Longtime magician ready to pass along his tricks

Messenger photo by Kristy ZurbrickDr. Jack Starr holds up a couple of props from his large collection of magic tricks. The London resident is looking to pass along part of his collection to another magic enthusiast.

(Posted Feb. 9, 2023)

By Kristy Zurbrick, Madison Editor

For 76 of his 88 years on this planet, Dr. Jack Starr has held dear a love for entertaining others through magic. In those seven decades, he has accumulated quite a collection of tricks, props, and equipment. Now, he is looking to pass along part or all of his collection to someone who’s eyes twinkle as brightly as his do at the thought of making people wonder and laugh.

The retired doctor from London invites anyone with a serious interest in performing magic to sit down and talk with him at 10:30 a.m. Feb. 18 at London Public Library.

“This isn’t going to be a show. Anyone who comes, we’ll just sit and talk about their interest in magic. I’ll share some stories and my philosophy of magic,” Starr said. “I want to find someone who is really interested to give some of my collection to.”

Starr’s foray into magic dates back to his eighth-grade year. At the time, “Catholic Boy” magazine published a magic trick of the month. Hooked instantly, Starr quenched his thirst to learn more by checking out books from the library. He also ordered catalogues from ads in the comic books he read.

“I knew those catalogues front to back,” he said. “I had a paper route, making $5 a week. I would put aside a little of it each week to buy tricks. I spent hours in my bedroom practicing.”

Starr’s father encouraged his son’s interest by taking him to Columbus to purchase tricks created by U.F. Grant, a magic dealer and inventor who got his start in Massachusetts, later moved to New York City, then settled in Ohio and established U.F. Grant Magic.

Before long, Starr was performing tricks for his family and friends. Sometimes, those performances went well; sometimes, they did not.

“I had this trick where you break an egg into a newspaper and the egg disappears,” Starr recalled. “My mom had friends over. She had just cleaned the carpet. Well, I turned the trick the wrong way. Let’s just say, my mom tolerated a lot.”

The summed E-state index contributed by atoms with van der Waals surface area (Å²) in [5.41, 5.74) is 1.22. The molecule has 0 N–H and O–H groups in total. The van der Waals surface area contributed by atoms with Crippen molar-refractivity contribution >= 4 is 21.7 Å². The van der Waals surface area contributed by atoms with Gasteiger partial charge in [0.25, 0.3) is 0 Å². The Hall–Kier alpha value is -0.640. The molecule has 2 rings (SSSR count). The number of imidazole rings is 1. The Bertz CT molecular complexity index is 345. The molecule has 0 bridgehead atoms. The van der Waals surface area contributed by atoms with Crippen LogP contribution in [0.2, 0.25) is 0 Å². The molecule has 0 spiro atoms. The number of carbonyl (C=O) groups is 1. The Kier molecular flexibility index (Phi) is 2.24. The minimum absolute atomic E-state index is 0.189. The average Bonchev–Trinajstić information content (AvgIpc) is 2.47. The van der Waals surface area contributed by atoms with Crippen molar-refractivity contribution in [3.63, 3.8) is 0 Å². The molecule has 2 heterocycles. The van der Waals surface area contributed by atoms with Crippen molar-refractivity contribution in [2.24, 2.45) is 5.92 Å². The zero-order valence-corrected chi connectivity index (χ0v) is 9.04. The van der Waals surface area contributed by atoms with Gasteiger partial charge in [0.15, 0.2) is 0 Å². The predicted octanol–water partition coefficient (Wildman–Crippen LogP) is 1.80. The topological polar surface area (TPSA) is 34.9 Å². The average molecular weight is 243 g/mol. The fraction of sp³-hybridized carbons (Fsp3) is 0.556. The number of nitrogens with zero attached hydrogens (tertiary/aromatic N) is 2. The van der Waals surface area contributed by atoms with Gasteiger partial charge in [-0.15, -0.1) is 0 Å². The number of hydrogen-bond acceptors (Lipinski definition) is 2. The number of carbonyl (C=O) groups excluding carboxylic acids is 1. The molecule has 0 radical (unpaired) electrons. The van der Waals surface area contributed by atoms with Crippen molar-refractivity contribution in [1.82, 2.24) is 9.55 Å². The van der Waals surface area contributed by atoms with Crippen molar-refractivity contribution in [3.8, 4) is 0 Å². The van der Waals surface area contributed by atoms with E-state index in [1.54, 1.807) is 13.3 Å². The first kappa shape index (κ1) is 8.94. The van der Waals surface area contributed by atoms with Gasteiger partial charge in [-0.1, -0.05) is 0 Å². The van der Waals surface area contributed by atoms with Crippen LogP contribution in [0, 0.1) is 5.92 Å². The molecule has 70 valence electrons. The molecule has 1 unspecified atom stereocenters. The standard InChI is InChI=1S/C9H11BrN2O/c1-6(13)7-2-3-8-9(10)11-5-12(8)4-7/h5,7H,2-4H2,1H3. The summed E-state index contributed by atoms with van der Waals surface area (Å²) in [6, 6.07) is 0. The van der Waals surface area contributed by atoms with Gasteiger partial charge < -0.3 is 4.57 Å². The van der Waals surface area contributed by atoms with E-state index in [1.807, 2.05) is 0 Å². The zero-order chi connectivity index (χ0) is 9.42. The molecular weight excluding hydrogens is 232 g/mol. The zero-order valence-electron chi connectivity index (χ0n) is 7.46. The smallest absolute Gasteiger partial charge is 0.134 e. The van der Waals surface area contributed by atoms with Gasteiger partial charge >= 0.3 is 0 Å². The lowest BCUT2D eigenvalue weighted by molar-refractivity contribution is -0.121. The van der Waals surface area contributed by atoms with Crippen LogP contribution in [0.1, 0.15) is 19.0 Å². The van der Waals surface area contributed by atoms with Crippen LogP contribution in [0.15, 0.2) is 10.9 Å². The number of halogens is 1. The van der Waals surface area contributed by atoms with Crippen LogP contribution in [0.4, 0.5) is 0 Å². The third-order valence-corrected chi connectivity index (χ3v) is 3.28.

As Starr got the hang of things, he picked up paying gigs. Most of the time, he made about $10 and, on rare occasions, $50. Even as a teenager, it wasn’t about the money for him.

“It was all about entertaining people,” he said.

In the years since then, Starr’s interest in magic has never waned. He has performed at countless birthday parties, school assemblies, and civic organization meetings. He once shared the stage with Flippo the Clown of local television fame at a Madison-Plains Local Schools variety show. He never failed to perform a magic trick for the young patients he saw at his family medical practice.

Ten years ago, Starr suffered a stroke that brought his performing days to an end, but he has remained connected to the scene, attending magic conventions to see what’s new with his fellow enthusiasts.

“I like to see how other magicians present their tricks. Sometimes, I know how they do them; sometimes, I don’t. But, for me, it’s more about how they present them,” he said.

Starr said he is forever grateful for what magic has brought to his life. It pulled him out of his shell as a shy teenager. He enjoyed lots of good experiences and met lots of good people. And it gave him the opportunity to make people smile.

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